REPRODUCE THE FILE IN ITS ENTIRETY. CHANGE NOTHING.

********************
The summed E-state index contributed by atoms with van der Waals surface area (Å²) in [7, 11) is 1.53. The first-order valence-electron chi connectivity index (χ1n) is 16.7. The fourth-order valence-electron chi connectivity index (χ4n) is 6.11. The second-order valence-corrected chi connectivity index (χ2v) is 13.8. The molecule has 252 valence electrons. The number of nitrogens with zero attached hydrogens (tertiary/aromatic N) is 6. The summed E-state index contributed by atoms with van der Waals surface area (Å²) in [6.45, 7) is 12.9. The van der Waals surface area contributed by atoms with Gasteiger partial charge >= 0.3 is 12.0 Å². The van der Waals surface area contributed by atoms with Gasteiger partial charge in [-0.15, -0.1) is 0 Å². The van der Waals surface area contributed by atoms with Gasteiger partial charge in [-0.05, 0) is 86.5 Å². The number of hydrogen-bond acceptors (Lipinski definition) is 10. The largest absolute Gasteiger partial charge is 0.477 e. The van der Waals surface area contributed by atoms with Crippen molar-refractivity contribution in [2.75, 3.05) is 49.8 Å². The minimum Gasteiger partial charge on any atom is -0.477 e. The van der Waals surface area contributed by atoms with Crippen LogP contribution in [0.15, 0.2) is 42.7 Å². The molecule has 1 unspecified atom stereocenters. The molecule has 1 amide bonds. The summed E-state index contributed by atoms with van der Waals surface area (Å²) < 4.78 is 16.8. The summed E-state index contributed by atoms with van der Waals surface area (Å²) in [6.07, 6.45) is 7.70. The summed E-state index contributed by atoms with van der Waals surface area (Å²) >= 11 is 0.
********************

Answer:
The summed E-state index contributed by atoms with van der Waals surface area (Å²) in [7, 11) is 1.53. The first-order valence-electron chi connectivity index (χ1n) is 16.7. The fourth-order valence-electron chi connectivity index (χ4n) is 6.11. The second-order valence-corrected chi connectivity index (χ2v) is 13.8. The molecule has 252 valence electrons. The number of nitrogens with zero attached hydrogens (tertiary/aromatic N) is 6. The summed E-state index contributed by atoms with van der Waals surface area (Å²) in [6.45, 7) is 12.9. The van der Waals surface area contributed by atoms with Gasteiger partial charge >= 0.3 is 12.0 Å². The van der Waals surface area contributed by atoms with Gasteiger partial charge in [-0.15, -0.1) is 0 Å². The van der Waals surface area contributed by atoms with Gasteiger partial charge in [-0.05, 0) is 86.5 Å². The number of hydrogen-bond acceptors (Lipinski definition) is 10. The largest absolute Gasteiger partial charge is 0.477 e. The van der Waals surface area contributed by atoms with Crippen molar-refractivity contribution in [2.75, 3.05) is 49.8 Å². The minimum Gasteiger partial charge on any atom is -0.477 e. The van der Waals surface area contributed by atoms with Crippen LogP contribution in [0.15, 0.2) is 42.7 Å². The molecule has 1 unspecified atom stereocenters. The molecule has 1 amide bonds. The summed E-state index contributed by atoms with van der Waals surface area (Å²) < 4.78 is 16.8. The summed E-state index contributed by atoms with van der Waals surface area (Å²) in [6.07, 6.45) is 7.70. The summed E-state index contributed by atoms with van der Waals surface area (Å²) >= 11 is 0.